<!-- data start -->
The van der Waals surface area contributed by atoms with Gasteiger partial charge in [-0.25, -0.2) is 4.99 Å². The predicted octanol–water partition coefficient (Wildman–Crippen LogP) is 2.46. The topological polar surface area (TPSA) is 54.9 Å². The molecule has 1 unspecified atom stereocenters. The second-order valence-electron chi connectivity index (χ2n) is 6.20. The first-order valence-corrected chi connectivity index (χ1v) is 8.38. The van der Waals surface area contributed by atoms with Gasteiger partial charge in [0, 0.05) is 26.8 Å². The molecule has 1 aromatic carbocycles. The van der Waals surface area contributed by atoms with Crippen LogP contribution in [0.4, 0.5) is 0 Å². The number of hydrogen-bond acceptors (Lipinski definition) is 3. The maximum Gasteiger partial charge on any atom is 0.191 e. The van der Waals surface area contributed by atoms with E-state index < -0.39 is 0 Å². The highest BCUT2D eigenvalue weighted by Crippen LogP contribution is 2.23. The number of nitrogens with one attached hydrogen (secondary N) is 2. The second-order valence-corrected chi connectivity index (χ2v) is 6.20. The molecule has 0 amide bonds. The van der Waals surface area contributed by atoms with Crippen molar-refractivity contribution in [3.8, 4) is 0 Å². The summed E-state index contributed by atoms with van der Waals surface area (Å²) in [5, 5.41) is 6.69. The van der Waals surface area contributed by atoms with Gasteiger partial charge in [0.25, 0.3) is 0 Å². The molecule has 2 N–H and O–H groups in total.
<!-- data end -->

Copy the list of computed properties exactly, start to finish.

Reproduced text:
The van der Waals surface area contributed by atoms with Gasteiger partial charge in [-0.25, -0.2) is 4.99 Å². The predicted octanol–water partition coefficient (Wildman–Crippen LogP) is 2.46. The topological polar surface area (TPSA) is 54.9 Å². The molecule has 1 unspecified atom stereocenters. The second-order valence-electron chi connectivity index (χ2n) is 6.20. The first-order valence-corrected chi connectivity index (χ1v) is 8.38. The van der Waals surface area contributed by atoms with Gasteiger partial charge in [0, 0.05) is 26.8 Å². The molecule has 1 aromatic carbocycles. The van der Waals surface area contributed by atoms with Crippen LogP contribution in [0.4, 0.5) is 0 Å². The number of hydrogen-bond acceptors (Lipinski definition) is 3. The maximum Gasteiger partial charge on any atom is 0.191 e. The van der Waals surface area contributed by atoms with E-state index < -0.39 is 0 Å². The highest BCUT2D eigenvalue weighted by Crippen LogP contribution is 2.23. The number of nitrogens with one attached hydrogen (secondary N) is 2. The second-order valence-corrected chi connectivity index (χ2v) is 6.20. The molecule has 0 amide bonds. The van der Waals surface area contributed by atoms with Crippen molar-refractivity contribution in [3.8, 4) is 0 Å². The summed E-state index contributed by atoms with van der Waals surface area (Å²) in [5, 5.41) is 6.69. The van der Waals surface area contributed by atoms with Gasteiger partial charge in [0.25, 0.3) is 0 Å². The molecule has 2 N–H and O–H groups in total.